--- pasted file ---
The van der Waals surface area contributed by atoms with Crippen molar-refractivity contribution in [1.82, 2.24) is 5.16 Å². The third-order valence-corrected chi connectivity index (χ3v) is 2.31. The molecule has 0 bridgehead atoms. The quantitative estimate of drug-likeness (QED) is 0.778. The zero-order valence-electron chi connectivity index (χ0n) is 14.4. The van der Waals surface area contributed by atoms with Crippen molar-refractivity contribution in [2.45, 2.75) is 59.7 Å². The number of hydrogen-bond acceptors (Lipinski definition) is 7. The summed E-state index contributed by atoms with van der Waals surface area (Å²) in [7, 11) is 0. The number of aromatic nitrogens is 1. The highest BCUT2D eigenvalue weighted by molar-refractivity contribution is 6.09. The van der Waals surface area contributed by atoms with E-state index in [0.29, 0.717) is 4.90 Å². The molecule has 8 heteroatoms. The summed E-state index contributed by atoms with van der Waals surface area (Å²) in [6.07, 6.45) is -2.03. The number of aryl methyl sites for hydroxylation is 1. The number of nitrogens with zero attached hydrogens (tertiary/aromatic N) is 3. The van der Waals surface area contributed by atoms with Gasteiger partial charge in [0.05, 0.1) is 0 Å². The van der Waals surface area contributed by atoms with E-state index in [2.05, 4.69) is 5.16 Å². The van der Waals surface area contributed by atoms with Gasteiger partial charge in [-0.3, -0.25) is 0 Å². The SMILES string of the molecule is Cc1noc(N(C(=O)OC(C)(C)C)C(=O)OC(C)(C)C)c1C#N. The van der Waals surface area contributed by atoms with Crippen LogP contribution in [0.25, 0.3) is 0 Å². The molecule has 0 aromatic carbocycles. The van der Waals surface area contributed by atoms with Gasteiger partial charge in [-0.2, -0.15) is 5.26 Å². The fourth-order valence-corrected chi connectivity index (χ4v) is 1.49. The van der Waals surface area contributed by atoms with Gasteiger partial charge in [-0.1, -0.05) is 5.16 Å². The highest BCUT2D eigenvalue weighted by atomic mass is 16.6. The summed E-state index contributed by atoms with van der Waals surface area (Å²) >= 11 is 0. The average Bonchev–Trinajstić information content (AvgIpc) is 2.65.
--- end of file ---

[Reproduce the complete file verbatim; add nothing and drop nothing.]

The van der Waals surface area contributed by atoms with Crippen molar-refractivity contribution in [1.82, 2.24) is 5.16 Å². The third-order valence-corrected chi connectivity index (χ3v) is 2.31. The molecule has 0 bridgehead atoms. The quantitative estimate of drug-likeness (QED) is 0.778. The zero-order valence-electron chi connectivity index (χ0n) is 14.4. The van der Waals surface area contributed by atoms with Crippen molar-refractivity contribution in [2.45, 2.75) is 59.7 Å². The number of hydrogen-bond acceptors (Lipinski definition) is 7. The summed E-state index contributed by atoms with van der Waals surface area (Å²) in [7, 11) is 0. The number of aromatic nitrogens is 1. The highest BCUT2D eigenvalue weighted by molar-refractivity contribution is 6.09. The van der Waals surface area contributed by atoms with E-state index in [0.29, 0.717) is 4.90 Å². The molecule has 8 heteroatoms. The summed E-state index contributed by atoms with van der Waals surface area (Å²) in [6.07, 6.45) is -2.03. The number of aryl methyl sites for hydroxylation is 1. The number of nitrogens with zero attached hydrogens (tertiary/aromatic N) is 3. The van der Waals surface area contributed by atoms with Gasteiger partial charge in [0.05, 0.1) is 0 Å². The van der Waals surface area contributed by atoms with E-state index in [2.05, 4.69) is 5.16 Å². The van der Waals surface area contributed by atoms with Gasteiger partial charge in [-0.3, -0.25) is 0 Å². The SMILES string of the molecule is Cc1noc(N(C(=O)OC(C)(C)C)C(=O)OC(C)(C)C)c1C#N. The van der Waals surface area contributed by atoms with Crippen LogP contribution in [0.25, 0.3) is 0 Å². The molecule has 0 aromatic carbocycles. The van der Waals surface area contributed by atoms with Gasteiger partial charge in [-0.2, -0.15) is 5.26 Å². The fourth-order valence-corrected chi connectivity index (χ4v) is 1.49. The van der Waals surface area contributed by atoms with Gasteiger partial charge in [-0.1, -0.05) is 5.16 Å². The highest BCUT2D eigenvalue weighted by atomic mass is 16.6. The summed E-state index contributed by atoms with van der Waals surface area (Å²) >= 11 is 0. The average Bonchev–Trinajstić information content (AvgIpc) is 2.65.